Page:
Featuring Ned Mamula, Petroleum Geologist, formerly with the U.S. Geological Survey, Minerals Management Service, and the Central Intelligence Agency; moderated by Patrick Michaels, Director, Center for the Study of Science, Cato Institute.
For libertarians, the basic unit of social analysis is the individual. Individuals are, in all cases, the source and foundation of creativity, activity, and society. In the new issue of Cato Policy Report, Cato scholar David Boaz, author of The Libertarian Mind: A Manifesto for Freedom, explains the roles and rights of individuals in a free society, and cautions against a vision of a world in which individuals have no way to cooperate with others except through the state.
Two long wars, chronic deficits, the financial crisis, the costly drug war, the growth of executive power under Presidents Bush and Obama, and the revelations about NSA abuses, have given rise to a growing libertarian movement in our country – with a greater focus on individual liberty and less government power. David Boaz’s newly released The Libertarian Mind is a comprehensive guide to the history, philosophy, and growth of the libertarian movement, with incisive analyses of today’s most pressing issues and policies.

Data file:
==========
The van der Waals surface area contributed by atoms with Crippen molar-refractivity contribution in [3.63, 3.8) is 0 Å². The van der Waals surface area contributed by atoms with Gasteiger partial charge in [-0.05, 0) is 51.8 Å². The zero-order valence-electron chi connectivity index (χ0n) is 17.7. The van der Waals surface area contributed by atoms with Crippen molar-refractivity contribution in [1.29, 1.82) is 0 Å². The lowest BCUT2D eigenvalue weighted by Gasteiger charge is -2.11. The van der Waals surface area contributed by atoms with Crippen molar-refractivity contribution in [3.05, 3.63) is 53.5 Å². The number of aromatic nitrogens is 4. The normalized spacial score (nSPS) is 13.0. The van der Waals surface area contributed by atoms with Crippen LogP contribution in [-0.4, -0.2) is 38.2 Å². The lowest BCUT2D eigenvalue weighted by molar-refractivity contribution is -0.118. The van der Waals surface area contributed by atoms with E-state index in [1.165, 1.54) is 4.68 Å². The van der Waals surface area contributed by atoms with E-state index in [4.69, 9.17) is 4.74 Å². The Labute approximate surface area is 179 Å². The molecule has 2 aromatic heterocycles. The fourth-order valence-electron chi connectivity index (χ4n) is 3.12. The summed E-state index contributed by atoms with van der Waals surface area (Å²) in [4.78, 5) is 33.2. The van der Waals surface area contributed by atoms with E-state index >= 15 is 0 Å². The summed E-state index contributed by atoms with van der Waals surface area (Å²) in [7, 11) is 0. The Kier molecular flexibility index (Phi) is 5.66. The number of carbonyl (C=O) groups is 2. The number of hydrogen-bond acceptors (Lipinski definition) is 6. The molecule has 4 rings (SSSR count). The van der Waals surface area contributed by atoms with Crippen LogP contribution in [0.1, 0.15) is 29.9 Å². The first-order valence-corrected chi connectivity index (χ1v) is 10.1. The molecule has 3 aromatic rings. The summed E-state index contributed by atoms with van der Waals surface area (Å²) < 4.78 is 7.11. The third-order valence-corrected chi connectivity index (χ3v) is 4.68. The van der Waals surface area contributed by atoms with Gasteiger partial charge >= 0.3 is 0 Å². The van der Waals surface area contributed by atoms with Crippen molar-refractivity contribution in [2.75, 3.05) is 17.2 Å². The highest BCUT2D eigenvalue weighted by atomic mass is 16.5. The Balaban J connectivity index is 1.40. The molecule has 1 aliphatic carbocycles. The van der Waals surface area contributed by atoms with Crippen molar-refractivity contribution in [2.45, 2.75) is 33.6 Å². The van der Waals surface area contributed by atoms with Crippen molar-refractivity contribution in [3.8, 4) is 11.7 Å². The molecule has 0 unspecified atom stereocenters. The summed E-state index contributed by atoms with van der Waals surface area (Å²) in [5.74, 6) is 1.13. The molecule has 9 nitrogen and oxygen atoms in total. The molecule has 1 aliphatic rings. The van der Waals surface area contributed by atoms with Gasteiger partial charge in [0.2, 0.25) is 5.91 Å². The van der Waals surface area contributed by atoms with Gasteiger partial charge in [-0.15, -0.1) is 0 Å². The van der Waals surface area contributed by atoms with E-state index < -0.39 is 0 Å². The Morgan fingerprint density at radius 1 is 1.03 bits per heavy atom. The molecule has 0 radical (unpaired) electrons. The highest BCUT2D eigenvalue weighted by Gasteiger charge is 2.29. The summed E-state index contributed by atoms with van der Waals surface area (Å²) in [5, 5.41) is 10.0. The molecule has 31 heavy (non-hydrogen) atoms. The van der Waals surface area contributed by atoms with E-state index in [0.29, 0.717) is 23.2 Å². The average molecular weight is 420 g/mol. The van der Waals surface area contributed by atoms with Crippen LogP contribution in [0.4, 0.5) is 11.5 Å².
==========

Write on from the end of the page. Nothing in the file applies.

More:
Featuring David Goldhill, Author of “How American Health Care Killed My Father,” The Atlantic, September 2009; and Michael F. Cannon, Director of Health Policy Studies, Cato Institute, and co-author of Healthy Competition: What’s Holding Back Health Care and How to Free It.
David Goldhill is a Democrat and a business executive who paid little attention to the economics of health care before his father’s life was cut short by a hospital-acquired infection. That loss drove him to uncover the truth about American health care, which he reveals in an article that has been acclaimed as a “stemwinder” and “a fascinating read.” Goldhill explains why “it looks like this generation of ‘comprehensive’ reform will not address the underlying issues, any more than previous efforts did. Instead it will put yet more patches on the walls of an edifice that is fundamentally unsound—and then build that edifice higher.”